It’s Never too Late to Learn Something New

It's Never too Late to Learn Something New

For years, one of my mother’s favourite ‘party pieces’ was to tell listeners the conversation she had with my 5th Form Dean (also my English teacher) at an end-of-year parent-teacher meeting, in which they both expressed the hope I pass School Certificate. A nice enough sentiment you are thinking? My mother always laughed in the telling, as the teacher hoped I wouldn’t return, because of my total lack of engagement and terrible marks! As it turned out (self-fulfilling prophecy), I lived up to my subliminally low standards and failed the national exams – apart from English surprisingly. It appeared, come New Year, the Dean and I were doomed to spend at least another forty weeks together.

Justice, however, came in the form of a reprieve, due to the one skill I possessed, that even my mother could appreciate – I was very good at art. Because Mum believed in education (she was a formidable primary school teacher) she had applied, on my behalf, for a place at the School of Design in Wellington, while I whipped up a presentation portfolio with a speed hitherto unknown to me.

By the age of seventeen, I had left art school (my social life was interfering with study oddly enough), and found a job, with my father’s support (and to my mother’s surprise), to become a ‘Junior Artist’ in a well-respected advertising agency.

By twenty I was married and had left the (paid) workplace. Sewing and baking took a higher priority than art through those years, as I raised a family. I was Handiwork Queen, and soon, bright crocheted quilts, wall hangings, and various inspired garments covered every bed, wall, and body in our home.  I didn’t venture far, apart from attending Plunket meetings, yoga and jazz ballet classes, which took me away on the odd evening.

I am convinced my life would have continued in much the same academic-study-free style if I had not moved to Palmerston North. It was there, at the age of twenty-seven, I met a new breed of women – who were mothers with youngsters like me, but were also students at Massey University.

Yet I discounted myself as being able to tackle university work, because I inherently believed I was way too stupid. But a part of me, the part that had read voraciously, and written journals and letters all my life, yearned to be immersed in study like my contemporaries, if only I had their capabilities.

It took a further ten years to convince myself to do something about my lack of academic education, and at age forty-two (and recently separated) I enrolled at university for my first English paper. As I took my seat in the old theatre building and looked up to read the title for the lecture I felt sick to the bottom of my stomach. Written boldly in chalk across the freestanding blackboard was the title of our lecture – MIMESIS – whatever the heck that meant.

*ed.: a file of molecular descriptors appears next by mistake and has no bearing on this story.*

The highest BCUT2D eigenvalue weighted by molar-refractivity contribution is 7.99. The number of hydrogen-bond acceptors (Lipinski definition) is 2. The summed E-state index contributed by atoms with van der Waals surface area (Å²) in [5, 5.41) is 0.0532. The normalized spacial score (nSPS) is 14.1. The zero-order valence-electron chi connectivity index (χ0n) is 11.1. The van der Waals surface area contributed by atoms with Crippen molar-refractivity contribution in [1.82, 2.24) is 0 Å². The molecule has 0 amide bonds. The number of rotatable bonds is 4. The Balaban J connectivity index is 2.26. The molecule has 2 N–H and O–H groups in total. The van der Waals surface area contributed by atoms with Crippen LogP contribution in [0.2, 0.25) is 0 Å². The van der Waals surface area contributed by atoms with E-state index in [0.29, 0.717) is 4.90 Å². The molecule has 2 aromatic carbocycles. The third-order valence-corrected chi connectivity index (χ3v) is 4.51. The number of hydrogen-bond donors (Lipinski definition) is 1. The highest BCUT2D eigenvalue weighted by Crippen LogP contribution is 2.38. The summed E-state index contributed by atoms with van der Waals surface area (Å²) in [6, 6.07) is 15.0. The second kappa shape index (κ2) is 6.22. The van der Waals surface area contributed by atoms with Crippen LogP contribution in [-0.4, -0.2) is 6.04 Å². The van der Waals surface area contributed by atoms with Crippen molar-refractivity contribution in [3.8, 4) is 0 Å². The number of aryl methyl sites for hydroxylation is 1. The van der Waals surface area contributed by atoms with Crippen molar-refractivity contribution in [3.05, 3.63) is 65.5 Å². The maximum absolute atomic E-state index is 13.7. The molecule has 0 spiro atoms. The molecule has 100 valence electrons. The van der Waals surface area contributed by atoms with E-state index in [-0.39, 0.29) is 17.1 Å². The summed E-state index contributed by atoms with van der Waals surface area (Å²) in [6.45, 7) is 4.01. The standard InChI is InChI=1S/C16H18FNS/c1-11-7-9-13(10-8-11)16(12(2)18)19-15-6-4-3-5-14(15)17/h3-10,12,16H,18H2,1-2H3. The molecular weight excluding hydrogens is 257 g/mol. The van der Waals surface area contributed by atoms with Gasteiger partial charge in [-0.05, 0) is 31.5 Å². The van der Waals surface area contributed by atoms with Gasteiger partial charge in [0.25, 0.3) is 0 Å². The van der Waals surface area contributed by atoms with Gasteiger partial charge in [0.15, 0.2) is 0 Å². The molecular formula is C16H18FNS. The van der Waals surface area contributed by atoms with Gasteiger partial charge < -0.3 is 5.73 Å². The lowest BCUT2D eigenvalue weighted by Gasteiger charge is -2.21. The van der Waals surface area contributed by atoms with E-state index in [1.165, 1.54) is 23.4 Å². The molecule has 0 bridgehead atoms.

Although the precise meaning of Mimesis is something I still grapple with, I received a ‘B’ pass for the Writing Theory and Practice paper. Perhaps this achievement was minor in the order of things academic, but it kick-started me on the road towards further education, although that didn’t happen for a few more years, as opportunities presented themselves for travel.

I went to Nepal to walk in the foothills of Everest with three other New Zealand women. The leader was good friends with Sir Edmund Hilary and, as he was in Kathmandu at the time, we shared a meal with him. I stayed with local Sherpa families, had a Nepalese teacher share my tent, and danced with the porters one night in a field. The month-long walk in Solu Khumbu was both an education and eye-opener to me.

I continued with my art afterwards, teaching adult students in portraiture, life, and general drawing. I considered applying for a teaching degree, but a year in Hong Kong with my new partner put paid to that idea. However, I did complete one anthropology paper extramurally that year.

On return, now aged fifty, I began my Bachelor of Education (teaching) degree. I loved the rigour, and was getting grades way beyond my expectations. I got to do art and dance as elective papers, which I loved. I have often said I always felt like a dancer inside, even though I didn’t achieve well in ballet as a child. Overall, my marks were in the top 25% of students sitting the degree. But the A+ I gained in dance meant the most to me.

Then I moved to Auckland and I couldn’t find a job. But before the year was out, I was in Japan, teaching English for a private language academy. I was there, on my own, for eighteen months, and while there, I began writing a novel. I guess many factors led to this – the totally different culture, the people, the variety of experiences, and reading so much in the evenings. I felt compelled to write the draft of a novel.

After this, I decided to do a Certificate in ESOL and, just because I could, I completed this in Barcelona, taking a teacher friend with me. My job in ESOL only lasted a year as the ESOL market dive-bombed due to SARS, and again I was without work. So, I literally returned to the drawing board and began illustrating books for children, while also attending some short writing courses at Auckland University.

Aged fifty-seven, I enrolled in a Masters in Creative Writing (with the rough draft of the novel, mentioned above), and a year later I graduated with an MCW from the University of Auckland. But, I couldn’t stop studying! I went on to complete courses in Travel Writing and Advanced Fiction with Massey University. Writing is hard work, but it is also so much fun I know I’ll never stop writing.

I wonder what my English teacher would say about me now?


Article by Vivienne Lingard